And in that world the church is only a Nice To Have; or because the church is only a Nice To Have that is what the world has become.
Much of this blame falls upon the church itself. The church has forgotten how to articulate its role as a place dedicated to the spiritual health, wholeness, and holiness of humankind. The church has too quickly abdicated to the pressures of the Nice To Haves. The church hasn’t owned it role as the spiritual gym that prepares us for our eternal weight of glory.
We all know that the day will come when Masolow’s hierarchy of needs fall away. When we will no longer breathe. When we will no longer need safety or sleep; When we will no longer eat and drink, nor need clothing or shelter. We know that “our outer nature is wasting away,” but are we “renewing it day by day?”
In his book The Weight of Glory, C.S. Lewis wrote:
“There are no ordinary people. You have never talked to a mere mortal. Nations, cultures, arts, civilizations – these are mortal, and their life is to ours as the life of a gnat. But it is immortals whom we joke with, work with, marry, snub and exploit – immortal horrors or everlasting splendors.”
I have heard folks muse that poor people are more religious than rich people because it gives them hope in the face of unmet need. There may be some truth to that, but it may also be that because they are connected to the basic necessities of life, in a real, immediate, tangible way, they are more inclined to know their eternal, immortal identity.
Jesus makes this link when he says: “Blessed are the poor for theirs is the kingdom of God” (Luke 6:20).
How many times have I heard people tells stories of how they went to some poor, desperate, desolate country to do good works, and were surprised at how alive and vibrant and generous the people they met were; as if they had some secret knowledge, some divine contract, some spiritual connection that brought them joy.
And they do, because they make the link between the Need To Haves in their daily lives, and the Need To Haves in their spiritual lives. They tie the bow. They know, because they know that breathing is as important as praying; that going to the grocery store is as important as going to church.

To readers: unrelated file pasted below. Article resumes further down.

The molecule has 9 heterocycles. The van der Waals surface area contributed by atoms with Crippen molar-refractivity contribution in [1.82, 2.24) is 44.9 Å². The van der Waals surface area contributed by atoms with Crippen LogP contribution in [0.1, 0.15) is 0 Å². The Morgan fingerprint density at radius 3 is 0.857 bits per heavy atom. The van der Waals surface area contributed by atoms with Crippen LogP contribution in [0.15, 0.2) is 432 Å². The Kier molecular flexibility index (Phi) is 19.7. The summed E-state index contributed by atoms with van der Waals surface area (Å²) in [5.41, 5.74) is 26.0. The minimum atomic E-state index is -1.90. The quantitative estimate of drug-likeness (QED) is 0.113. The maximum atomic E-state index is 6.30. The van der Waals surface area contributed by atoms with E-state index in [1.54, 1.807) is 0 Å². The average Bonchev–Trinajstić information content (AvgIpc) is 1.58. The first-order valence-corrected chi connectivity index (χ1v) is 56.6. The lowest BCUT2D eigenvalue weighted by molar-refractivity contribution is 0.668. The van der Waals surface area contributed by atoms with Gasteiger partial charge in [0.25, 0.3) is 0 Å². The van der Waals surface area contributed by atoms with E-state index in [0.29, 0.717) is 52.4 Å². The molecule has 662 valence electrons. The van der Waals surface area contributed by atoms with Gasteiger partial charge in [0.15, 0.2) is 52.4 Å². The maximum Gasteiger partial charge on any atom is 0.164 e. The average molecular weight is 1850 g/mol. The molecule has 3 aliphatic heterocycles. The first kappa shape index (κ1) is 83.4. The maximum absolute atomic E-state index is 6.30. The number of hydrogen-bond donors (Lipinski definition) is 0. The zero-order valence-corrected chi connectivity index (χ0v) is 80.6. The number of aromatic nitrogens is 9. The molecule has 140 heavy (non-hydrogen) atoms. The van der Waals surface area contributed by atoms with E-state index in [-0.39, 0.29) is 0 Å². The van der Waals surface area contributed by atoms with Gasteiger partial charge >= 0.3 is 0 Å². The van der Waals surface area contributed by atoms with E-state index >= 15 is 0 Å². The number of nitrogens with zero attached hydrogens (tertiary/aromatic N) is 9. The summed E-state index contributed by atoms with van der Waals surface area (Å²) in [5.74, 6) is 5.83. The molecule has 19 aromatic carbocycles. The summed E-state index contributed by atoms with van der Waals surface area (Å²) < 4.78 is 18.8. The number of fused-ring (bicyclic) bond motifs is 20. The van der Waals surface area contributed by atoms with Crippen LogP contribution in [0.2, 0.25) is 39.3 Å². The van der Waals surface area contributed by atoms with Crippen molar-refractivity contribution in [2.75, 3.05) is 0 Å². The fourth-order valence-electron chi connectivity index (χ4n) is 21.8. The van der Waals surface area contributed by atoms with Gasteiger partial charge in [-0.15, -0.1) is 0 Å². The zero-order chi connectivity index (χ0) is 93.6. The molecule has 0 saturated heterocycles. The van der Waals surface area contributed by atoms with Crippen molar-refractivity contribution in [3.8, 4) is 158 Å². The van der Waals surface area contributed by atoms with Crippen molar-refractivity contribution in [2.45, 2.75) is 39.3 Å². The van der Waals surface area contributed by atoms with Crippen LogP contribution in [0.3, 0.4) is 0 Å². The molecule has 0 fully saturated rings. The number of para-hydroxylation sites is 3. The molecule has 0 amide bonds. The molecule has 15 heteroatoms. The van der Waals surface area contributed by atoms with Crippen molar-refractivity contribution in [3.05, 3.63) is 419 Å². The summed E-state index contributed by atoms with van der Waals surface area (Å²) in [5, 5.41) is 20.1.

We live in a nation where people are mostly running around with their shoes untied, and that makes it hard to run, and it makes it hard to run fast, and we often trip, and get bumps and bruises on our souls; and we wonder: “What are these odd purple circles and raised nodules?” “How did this happen?” We are surprised, and so we commission a study, or take a class, or pop a pill, or go on vacation, and we never stop and reflect on how, even with all of this effort and achievement, all of this self orientation, all of this procreation and focus on the next generation…we are still swallowed up by death, we will still end up in the grave.
“O’ death, where is thy sting? O’ grave where is thy victory?” Paul asks in his 1st Letter to the Corinthians. And then he answers: “But thanks be to God, which giveth us the victory through our Lord Jesus Christ!” (1Cor 15:55&57)
“This is what Jesus promised us… eternal life.” (1 John 2:25)
We were not made for death and the grave. We were made for love. “We were made to abide in God’s love.” (John 15:9) And God never puts an end to anything God loves. And God loves you! You are immortal. You are made for an eternal weight of glory.
This is our spiritual gym. The church is designed to train us how to tie the bow between the hierarchy of our temporal needs and our spiritual practices. It is the mission of the church to call our attention to our eternal, immortal identity.
You have never met an ordinary person…You have never met a mere mortal. Only immortals. Only immortals… but do we live like that? Do we believe that? Is prayer, worship, Sabbath, fasting and tithing, are these Need to Haves or are they Nice to Haves?
Epiphany is our training venue; it is our Olympic Village where we come to become who we were made to be.
It is also where we come to give thanks to God for our eternal, immortal identity: for breath, for safety, for sleep, for food and drink, for clothing and shelter. It is here we tie the bow, and so we can run the race to win it.`